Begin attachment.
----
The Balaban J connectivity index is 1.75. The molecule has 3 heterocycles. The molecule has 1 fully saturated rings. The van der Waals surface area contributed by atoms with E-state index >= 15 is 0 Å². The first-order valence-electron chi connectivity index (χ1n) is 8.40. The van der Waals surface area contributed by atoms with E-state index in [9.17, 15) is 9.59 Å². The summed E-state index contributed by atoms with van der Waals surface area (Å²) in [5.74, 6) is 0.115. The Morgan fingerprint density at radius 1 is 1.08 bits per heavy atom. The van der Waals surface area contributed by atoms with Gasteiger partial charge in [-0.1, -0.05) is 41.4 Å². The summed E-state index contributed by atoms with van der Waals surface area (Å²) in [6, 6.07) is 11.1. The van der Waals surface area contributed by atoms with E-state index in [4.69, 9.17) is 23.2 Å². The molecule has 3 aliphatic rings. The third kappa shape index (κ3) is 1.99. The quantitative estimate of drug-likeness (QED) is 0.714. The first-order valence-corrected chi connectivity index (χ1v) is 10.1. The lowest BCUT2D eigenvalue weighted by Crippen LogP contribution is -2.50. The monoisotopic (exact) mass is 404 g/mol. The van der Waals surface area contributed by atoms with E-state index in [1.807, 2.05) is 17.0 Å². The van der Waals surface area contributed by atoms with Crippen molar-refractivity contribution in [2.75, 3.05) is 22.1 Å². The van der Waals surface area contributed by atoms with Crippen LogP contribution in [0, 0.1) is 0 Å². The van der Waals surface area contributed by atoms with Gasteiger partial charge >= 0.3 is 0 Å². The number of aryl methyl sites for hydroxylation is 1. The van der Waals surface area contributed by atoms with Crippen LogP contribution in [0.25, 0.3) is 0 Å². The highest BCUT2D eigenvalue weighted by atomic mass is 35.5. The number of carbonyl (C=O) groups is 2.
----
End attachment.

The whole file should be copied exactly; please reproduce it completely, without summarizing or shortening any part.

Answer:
The Balaban J connectivity index is 1.75. The molecule has 3 heterocycles. The molecule has 1 fully saturated rings. The van der Waals surface area contributed by atoms with E-state index >= 15 is 0 Å². The first-order valence-electron chi connectivity index (χ1n) is 8.40. The van der Waals surface area contributed by atoms with E-state index in [9.17, 15) is 9.59 Å². The summed E-state index contributed by atoms with van der Waals surface area (Å²) in [5.74, 6) is 0.115. The Morgan fingerprint density at radius 1 is 1.08 bits per heavy atom. The van der Waals surface area contributed by atoms with Gasteiger partial charge in [-0.1, -0.05) is 41.4 Å². The summed E-state index contributed by atoms with van der Waals surface area (Å²) in [6, 6.07) is 11.1. The van der Waals surface area contributed by atoms with E-state index in [4.69, 9.17) is 23.2 Å². The molecule has 3 aliphatic rings. The third kappa shape index (κ3) is 1.99. The quantitative estimate of drug-likeness (QED) is 0.714. The first-order valence-corrected chi connectivity index (χ1v) is 10.1. The lowest BCUT2D eigenvalue weighted by Crippen LogP contribution is -2.50. The monoisotopic (exact) mass is 404 g/mol. The van der Waals surface area contributed by atoms with E-state index in [1.807, 2.05) is 17.0 Å². The van der Waals surface area contributed by atoms with Crippen molar-refractivity contribution in [2.75, 3.05) is 22.1 Å². The van der Waals surface area contributed by atoms with Crippen LogP contribution in [0, 0.1) is 0 Å². The van der Waals surface area contributed by atoms with Gasteiger partial charge >= 0.3 is 0 Å². The number of aryl methyl sites for hydroxylation is 1. The van der Waals surface area contributed by atoms with Crippen LogP contribution in [0.25, 0.3) is 0 Å². The highest BCUT2D eigenvalue weighted by atomic mass is 35.5. The number of carbonyl (C=O) groups is 2.